He Was a Quiet Man
He Was a Quiet Man [Blu-ray]
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Monday, May 24, 2010

Predator: Ultimate Hunter Edition on Blu-ray June 29


IT CAME FOR THE THRILL OF THE HUNT

Predator: Ultimate Hunter Edition on Blu-ray June 29

Arnold Schwarzenegger Stars In The Original Sci-Fi Action Hit Arriving On Blu-ray June 29 Featuring An All-New Digital Restoration Of The Film And Retrospective Documentary

Includes $10 Movie Money For Predators – In Theaters Everywhere July 9



LOS ANGELES, CA (May 20, 2010) – “If it bleeds, we can kill it…” The ultimate warrior faces the ultimate enemy when Predator: Ultimate Hunter Edition arrives on Blu-ray with a stunning new restored transfer on June 29 from Twentieth Century Fox Home Entertainment. Available just in time for the theatrical debut of Predators on July 9, the Blu-ray includes $10 in Movie Money to see the latest film in theaters across the country.

Dutch (Arnold Schwarzenegger; The Terminator) wages an all-out war against an unseen enemy, a force more powerful and deadly than any on Earth-because the Predator is not of this Earth. As he leads an elite group of commandos on a rescue mission deep into the jungle, Dutch and his team quickly learn that their foe kills for pleasure and hunts for sport. However, this time….it picked the wrong man to hunt.

Directed by John McTiernan (Die Hard), Predator also stars Carl Weathers (Rocky), Michael Biehn (The Terminator) and Jesse Ventura (The Running Man). Along with a complete digital restoration of the film, the all-new Predator: Ultimate Hunter Edition Blu-ray is loaded with extras including a sneak-peek at the upcoming Predators, an all-new documentary entitled “Evolution of the Species: Hunters of Extreme Perfection” featuring interviews with Predators producer Robert Rodriguez, director Nimród Antal and original Predator producer John Davis, a feature-length commentary by John McTiernan, making-of documentaries, behind-the-scenes footage and much more. The Blu-ray will be available for a suggested retail price of $29.99 U.S./$37.99 Canada.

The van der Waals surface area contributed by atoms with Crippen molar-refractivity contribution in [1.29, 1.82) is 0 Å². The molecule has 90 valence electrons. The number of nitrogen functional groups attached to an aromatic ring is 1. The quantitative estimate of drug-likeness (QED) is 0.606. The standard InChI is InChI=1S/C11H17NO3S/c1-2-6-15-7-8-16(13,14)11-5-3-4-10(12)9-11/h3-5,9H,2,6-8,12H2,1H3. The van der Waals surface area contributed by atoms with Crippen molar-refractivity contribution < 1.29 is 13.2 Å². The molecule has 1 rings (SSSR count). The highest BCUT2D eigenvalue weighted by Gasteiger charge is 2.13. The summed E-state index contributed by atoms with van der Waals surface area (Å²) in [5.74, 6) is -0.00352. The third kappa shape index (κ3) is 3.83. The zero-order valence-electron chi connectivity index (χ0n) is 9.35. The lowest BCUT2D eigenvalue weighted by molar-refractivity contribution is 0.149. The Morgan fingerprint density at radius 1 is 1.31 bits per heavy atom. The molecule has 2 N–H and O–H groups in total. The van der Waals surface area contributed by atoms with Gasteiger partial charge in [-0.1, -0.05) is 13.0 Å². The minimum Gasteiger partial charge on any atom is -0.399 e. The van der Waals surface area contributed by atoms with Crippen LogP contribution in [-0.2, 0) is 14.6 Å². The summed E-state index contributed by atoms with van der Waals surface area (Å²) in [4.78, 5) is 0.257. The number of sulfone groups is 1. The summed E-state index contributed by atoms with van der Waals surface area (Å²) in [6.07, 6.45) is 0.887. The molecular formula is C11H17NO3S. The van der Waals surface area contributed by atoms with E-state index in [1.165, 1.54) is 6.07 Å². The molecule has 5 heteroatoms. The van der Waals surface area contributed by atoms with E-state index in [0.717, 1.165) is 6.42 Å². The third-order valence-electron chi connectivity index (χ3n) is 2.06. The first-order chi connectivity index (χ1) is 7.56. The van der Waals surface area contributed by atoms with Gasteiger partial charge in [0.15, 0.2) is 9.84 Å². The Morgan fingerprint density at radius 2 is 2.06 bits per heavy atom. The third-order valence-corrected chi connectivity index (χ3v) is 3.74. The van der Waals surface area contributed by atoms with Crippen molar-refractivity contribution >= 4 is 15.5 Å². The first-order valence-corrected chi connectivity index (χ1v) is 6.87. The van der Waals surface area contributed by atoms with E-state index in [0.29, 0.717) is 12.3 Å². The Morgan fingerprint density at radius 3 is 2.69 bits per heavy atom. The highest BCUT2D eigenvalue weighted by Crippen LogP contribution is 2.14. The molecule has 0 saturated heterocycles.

Predator: Ultimate Hunter Edition Blu-ray Special Features: (Catalog #2268509)
-ALL-NEW Digital Restoration of Predator
-ALL-NEW Sneak Peak at Predators
-ALL-NEW “Evolution of the Species: Hunters of Extreme Perfection” Featurette
-Feature-Length Audio Commentary by John McTiernan
-Text Commentary by Historian Eric Lichtensfeld
-“If It Bleeds, We Can Kill It” Making-Of Documentary
-“Inside The Predator” Documentary
-Special Effects Featurettes
-Deleted Scenes and Outtakes
-Short Takes
-Theatrical Trailers
-Photo Galleries
-Predator Profile


About Twentieth Century Fox Home Entertainment
Twentieth Century Fox Home Entertainment, LLC (TCFHE) is a recognized global industry leader and a subsidiary of Twentieth Century Fox Film Corporation, a News Corporation company. Representing 75 years of innovative and award-winning filmmaking from Twentieth Century Fox, TCFHE is the worldwide marketing, sales and distribution company for all Fox film and television programming, acquisitions and original productions on DVD, Blu-ray Disc Digital Copy, Video On Demand and Digital Download. The company also releases all products globally for MGM Home Entertainment. Each year TCFHE introduces hundreds of new and newly enhanced products, which it services to retail outlets from mass merchants and warehouse clubs to specialty stores and e-commerce throughout the world.